Visit a Starbucks and ask for pour-over coffee brew and you might be asked if you’ve heard of Clover (they are perfectly willing to make a pour-over for you). To the uninitiated, that might not even make sense, “Clover what?”. But give it a try, you’ll be happily surprised because the Clover Brewing System is an amazing thing.
I have never been Starbucks hater. I used to buy cappuccinos back in the eighties in the Pike Place Market. My experience walking into any independant coffee shop is not a guarantee of a quality cup. Starbucks for all its faults has stringent standards that all baristas must follow. And they now offer small batch coffees. (A review of some of the Reserve Coffees are forthcoming, stay tuned.)
Forget french press, take a break from drip and save pour-over for home.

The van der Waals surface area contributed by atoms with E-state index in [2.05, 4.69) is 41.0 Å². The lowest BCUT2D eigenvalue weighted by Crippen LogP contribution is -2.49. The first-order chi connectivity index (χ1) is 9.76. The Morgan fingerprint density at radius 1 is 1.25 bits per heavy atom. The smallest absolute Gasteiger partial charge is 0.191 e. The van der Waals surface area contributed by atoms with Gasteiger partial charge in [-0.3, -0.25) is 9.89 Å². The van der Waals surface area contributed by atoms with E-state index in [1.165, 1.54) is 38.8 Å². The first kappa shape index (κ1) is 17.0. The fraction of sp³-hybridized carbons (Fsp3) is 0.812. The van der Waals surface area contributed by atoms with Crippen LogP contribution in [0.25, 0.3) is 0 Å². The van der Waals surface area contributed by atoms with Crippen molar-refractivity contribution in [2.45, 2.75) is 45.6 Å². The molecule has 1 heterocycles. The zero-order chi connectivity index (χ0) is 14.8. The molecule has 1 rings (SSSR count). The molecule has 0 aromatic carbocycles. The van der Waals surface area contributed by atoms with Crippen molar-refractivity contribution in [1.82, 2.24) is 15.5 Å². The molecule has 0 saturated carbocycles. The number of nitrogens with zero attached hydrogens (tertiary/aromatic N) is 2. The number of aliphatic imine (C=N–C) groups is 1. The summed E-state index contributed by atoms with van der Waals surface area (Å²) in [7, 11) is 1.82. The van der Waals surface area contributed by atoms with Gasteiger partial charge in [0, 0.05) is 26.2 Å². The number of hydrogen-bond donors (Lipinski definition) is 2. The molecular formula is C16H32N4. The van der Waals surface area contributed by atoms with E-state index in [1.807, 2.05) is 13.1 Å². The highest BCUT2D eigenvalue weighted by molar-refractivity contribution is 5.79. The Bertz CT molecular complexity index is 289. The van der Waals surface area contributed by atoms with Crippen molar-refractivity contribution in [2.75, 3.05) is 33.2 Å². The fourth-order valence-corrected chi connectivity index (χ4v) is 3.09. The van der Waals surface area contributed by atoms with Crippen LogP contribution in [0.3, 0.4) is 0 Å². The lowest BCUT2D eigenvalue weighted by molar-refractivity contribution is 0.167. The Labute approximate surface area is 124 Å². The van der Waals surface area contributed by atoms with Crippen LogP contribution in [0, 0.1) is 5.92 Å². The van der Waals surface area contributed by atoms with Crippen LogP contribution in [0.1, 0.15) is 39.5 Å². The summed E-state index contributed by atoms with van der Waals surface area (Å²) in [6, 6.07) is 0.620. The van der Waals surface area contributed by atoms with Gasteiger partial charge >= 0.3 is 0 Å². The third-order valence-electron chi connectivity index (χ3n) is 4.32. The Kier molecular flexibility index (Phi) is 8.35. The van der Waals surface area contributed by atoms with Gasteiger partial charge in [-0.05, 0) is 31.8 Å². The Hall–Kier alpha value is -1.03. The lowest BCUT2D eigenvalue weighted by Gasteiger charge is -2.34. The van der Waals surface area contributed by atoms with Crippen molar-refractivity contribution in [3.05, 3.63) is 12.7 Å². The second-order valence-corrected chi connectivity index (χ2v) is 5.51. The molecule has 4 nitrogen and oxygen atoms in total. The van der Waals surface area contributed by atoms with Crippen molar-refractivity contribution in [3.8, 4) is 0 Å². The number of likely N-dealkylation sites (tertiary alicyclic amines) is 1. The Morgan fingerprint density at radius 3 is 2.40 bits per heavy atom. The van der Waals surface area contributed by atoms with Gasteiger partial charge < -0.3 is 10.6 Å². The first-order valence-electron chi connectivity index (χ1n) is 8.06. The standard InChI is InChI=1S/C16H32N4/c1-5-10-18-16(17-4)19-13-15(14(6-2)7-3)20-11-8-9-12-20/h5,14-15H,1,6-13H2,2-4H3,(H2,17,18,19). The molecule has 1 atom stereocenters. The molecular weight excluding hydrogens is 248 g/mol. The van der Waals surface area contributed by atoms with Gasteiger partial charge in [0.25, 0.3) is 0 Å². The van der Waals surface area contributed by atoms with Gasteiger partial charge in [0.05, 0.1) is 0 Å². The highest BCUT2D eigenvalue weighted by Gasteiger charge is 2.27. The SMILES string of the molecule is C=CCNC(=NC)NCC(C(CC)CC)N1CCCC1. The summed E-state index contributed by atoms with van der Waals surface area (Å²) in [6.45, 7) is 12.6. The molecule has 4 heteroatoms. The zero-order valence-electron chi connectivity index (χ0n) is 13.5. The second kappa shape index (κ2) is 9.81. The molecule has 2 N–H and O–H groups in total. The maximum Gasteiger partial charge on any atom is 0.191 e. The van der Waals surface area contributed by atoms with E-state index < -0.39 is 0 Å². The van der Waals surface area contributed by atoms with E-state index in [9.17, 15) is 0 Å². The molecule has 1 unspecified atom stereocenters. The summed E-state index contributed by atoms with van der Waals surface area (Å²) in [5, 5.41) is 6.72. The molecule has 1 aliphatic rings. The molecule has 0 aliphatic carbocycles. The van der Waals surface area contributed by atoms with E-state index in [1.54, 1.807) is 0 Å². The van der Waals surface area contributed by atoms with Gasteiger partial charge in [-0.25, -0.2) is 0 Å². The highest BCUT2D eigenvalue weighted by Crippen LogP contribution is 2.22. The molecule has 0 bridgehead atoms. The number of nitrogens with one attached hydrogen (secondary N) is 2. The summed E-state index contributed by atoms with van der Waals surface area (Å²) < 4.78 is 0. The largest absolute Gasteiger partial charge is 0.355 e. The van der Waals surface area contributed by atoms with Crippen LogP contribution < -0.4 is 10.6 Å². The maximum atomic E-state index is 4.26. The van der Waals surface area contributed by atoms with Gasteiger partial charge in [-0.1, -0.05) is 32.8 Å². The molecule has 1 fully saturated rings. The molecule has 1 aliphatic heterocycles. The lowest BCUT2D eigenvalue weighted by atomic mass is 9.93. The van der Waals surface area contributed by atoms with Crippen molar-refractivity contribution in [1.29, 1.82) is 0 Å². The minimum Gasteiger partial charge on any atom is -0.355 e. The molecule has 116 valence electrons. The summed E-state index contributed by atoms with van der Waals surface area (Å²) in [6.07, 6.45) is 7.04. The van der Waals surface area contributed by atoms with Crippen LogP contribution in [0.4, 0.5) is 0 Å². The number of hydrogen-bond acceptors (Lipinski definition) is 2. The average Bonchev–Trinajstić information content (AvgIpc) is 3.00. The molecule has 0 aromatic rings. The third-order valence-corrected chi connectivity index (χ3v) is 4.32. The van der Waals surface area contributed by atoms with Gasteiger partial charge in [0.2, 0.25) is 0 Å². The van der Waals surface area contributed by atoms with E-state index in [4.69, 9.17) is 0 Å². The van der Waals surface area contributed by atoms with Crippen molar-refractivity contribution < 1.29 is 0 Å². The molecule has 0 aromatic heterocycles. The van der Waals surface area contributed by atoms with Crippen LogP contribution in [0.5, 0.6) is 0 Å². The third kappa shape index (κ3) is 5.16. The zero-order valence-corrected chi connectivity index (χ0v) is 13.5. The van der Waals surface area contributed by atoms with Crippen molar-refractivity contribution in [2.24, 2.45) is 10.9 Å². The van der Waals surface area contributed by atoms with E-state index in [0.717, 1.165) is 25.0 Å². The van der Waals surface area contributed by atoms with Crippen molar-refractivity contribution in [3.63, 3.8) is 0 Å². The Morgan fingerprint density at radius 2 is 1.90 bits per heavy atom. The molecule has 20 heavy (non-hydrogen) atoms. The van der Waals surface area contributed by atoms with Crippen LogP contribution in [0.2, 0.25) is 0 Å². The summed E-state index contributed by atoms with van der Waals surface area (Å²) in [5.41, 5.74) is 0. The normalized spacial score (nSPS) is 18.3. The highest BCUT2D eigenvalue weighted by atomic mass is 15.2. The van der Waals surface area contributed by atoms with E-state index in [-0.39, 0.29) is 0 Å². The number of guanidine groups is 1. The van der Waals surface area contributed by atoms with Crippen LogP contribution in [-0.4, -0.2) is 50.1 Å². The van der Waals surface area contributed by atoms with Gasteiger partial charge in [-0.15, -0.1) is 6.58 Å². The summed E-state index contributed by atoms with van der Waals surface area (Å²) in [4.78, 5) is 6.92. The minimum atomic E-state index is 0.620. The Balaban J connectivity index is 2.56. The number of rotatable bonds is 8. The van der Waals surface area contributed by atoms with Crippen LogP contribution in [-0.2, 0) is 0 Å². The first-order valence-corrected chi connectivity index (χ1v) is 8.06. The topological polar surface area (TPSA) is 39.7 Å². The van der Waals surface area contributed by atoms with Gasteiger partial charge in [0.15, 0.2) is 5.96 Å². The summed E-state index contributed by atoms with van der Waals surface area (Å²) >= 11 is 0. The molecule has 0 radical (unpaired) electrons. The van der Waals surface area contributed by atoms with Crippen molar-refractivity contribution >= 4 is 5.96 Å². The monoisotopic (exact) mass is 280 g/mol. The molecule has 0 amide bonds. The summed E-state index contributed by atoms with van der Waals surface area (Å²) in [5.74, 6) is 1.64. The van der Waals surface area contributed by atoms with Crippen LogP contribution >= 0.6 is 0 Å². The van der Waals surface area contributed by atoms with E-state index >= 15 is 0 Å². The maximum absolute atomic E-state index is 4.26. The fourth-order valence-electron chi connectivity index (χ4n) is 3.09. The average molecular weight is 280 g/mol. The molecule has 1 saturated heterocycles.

My Barista humbly offered Clover and asked what type of bean I preferred, I chose the Sun Dried Ethiopia Yirgacheffe. It was ground and placed into an opening on the top of the Clover machine. The piston-like hopper lowered, a preset amount of water, at the correct temperature, poured on top of the grounds, then he gave it a stir. After about a minute of steeping the plunger came up creating a vacuum that drew the brew down and into my waiting cup. My initial thoughts were that it was quite nice tasting, and with no sediment, almost silky. I even had it black so as not to influence the taste in anyway. I am going to be ordering Clover instead of drip next time I visit Starbucks.
How it works
It’s not really a press, and it’s not pour-over. It’s a unique system combining a plunger and a vacuum. The Clover is a very expensive machine and only widely available at Starbucks but supposedly Ritual Coffee has a couple machines.
Here’s a video of the Starbucks Clover Brewing System:
Next time you’re at a Starbucks that has the Clover Brewing System, give it a try.